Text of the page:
[01:07:17] My entrepreneurial journey has been fantastic. OK, not there are other people who have made more money than me. There are other people who have done very different things to me. But that's the great joy about being an entrepreneur. And to me, an entrepreneur is about freedom. You empower yourself and it is the best thing in the world when it comes to a good year. It's bonus season. You can pay bonuses to your staff and watching your staff skip out the door happy with whatever that bonuses. I'm thinking this has been great because they have been hugely helpful in your business to adding to your productivity. Those are fantastic things. And that's why I think I really would say God bless all entrepreneurs, because every entrepreneur who adds a scintilla of growth to the economy, even you have one job to the economy. You are building something. And ultimately that creates a better society. And that's why I think entrepreneurs are so, so important for life, because when I go to a lot of developing and emerging countries, I see people who are so scared about what they're going to do to be an entrepreneur. And I see so many cases in the world where people end up encased in a job or a profession and they hate it. Now, I got to tell you, as an entrepreneur, there are things I hate doing. There are things I do not like. There are cycles that will be bad and you will have to lay people off and do other stuff. And that is horrible. It is heart rending. And one must do it with the ultimate compassion of trying to help. When you have a business you have to close or move onto. But at the end of the day, there is nothing better than the feeling of getting up in the morning and knowing that what you do today benefits you and benefits humankind. And also, let's understand one thing. My wife is an entrepreneur. I am an entrepreneur. We have our own specialties. And the one mantra we have all points in time is I want you to succeed.
[01:09:31] There is the worst thing in the world. And getting up and thinking that this is a zero sum game, you just hit the nail on the head. I mean, we were talking earlier about building platforms, building stuff. And then if you build a trust economy, what do you get on top of that? The answer one answer is, well, front. They come along and they build the whole new thing. No, well, front didn't put anybody else out of business because actually what we see from the financial business is you can keep growing because people use their money more, they invest their money more, they turn things up. So being an entrepreneur is absolutely fantastic because there is no finite number of businesses.
[01:10:09] There is no finite amount of economic growth we can deliver. There's. A finite number of services we can deliver and you look at again, God bless the United States of America. There are people in the United States of America who have managed to make billions out of chicken fertilizer by a product of a by product that no one wants to touch. You look at people in Iceland who've gone into the fishing business and realized what they had to do was vertically use every piece of the fish. And thus they've developed beauty products. They've developed all sorts of, again, fertilizers to all those things. And that's why being an entrepreneur is just fantastic. And meeting other entrepreneurs is so amazing because, like the best food in the world is meeting somebody and they go, so what have you got on the wall? It's like, well, you know, I've got this business, which is actually the daily newsletter of the business of stock exchanges. And it's read by the chairman of the New York Stock Exchange, the chief executive of NASDAQ, Adena Friedman, and all these other guys way through the whole world. And people are looking at you going like I hadn't even really thought about the business of stock exchanges, let alone the idea that was an information service in there. And so that brings me to my final point. Follow up passion, do something. But you know what? That ten thousand dollars thing, it's really important. I spent years learning about exchanges. I went run. I ask people questions all the time. Never, ever be afraid to ask another question. Keep listening to what you hear. Keep refining that and you will find amazing and interesting ideas and niches where you can deliver a service and people will love you for it. And actually, the funniest thing is when I produced this newsletter Exchange Best and I took the beta out to all of my 12 of my friends, they all looked at me and were like, why do you want to do that? That's that's the dumbest idea I've ever heard. OK, I'll send you a beta for four weeks.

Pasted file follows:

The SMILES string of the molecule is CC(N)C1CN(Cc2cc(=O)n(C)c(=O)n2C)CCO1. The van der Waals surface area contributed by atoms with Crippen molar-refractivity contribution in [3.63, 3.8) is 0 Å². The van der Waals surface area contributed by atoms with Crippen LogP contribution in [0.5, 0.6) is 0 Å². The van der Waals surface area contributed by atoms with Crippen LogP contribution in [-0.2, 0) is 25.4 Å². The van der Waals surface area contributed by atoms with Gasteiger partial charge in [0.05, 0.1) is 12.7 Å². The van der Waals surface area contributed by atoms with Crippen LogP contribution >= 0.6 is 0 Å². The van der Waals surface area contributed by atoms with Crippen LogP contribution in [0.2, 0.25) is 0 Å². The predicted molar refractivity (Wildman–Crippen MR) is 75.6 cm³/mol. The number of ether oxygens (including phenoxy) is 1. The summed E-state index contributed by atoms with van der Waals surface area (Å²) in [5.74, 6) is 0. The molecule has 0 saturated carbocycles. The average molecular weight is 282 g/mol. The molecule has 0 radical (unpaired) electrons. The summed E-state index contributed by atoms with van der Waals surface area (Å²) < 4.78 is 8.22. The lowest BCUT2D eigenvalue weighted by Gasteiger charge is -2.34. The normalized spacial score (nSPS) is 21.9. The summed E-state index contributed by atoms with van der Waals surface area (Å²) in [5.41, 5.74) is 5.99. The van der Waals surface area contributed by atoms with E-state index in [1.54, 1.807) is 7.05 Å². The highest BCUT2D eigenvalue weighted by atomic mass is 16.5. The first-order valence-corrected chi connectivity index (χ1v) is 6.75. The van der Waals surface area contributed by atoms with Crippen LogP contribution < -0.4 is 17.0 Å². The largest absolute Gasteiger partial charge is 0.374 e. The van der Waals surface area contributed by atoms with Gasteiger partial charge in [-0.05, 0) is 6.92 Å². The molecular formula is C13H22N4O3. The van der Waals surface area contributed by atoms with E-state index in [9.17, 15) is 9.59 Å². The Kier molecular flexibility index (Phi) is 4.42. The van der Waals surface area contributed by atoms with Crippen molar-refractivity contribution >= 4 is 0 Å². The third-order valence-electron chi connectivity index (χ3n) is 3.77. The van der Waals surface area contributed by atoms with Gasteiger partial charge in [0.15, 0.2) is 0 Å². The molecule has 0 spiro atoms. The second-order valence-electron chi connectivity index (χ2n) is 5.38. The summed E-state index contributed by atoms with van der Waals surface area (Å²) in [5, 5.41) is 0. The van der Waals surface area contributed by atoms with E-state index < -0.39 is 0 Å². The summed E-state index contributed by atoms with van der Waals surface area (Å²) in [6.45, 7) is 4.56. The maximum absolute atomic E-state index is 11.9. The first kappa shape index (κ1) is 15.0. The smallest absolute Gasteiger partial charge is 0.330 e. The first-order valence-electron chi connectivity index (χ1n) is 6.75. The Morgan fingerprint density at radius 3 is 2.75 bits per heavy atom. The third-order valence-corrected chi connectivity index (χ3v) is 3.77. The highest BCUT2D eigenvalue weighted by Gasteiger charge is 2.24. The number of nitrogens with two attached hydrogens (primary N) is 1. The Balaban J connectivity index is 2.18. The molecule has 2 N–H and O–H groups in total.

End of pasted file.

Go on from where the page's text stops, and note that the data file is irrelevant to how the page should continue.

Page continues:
[01:12:10] After four weeks. I said, OK, so I'm going to cancel this now because it's the dumb idea and they're like, no, no, I can one minute. I actually I think I need a little dose of humble pie here because actually I see what's happening and that's the truth of it.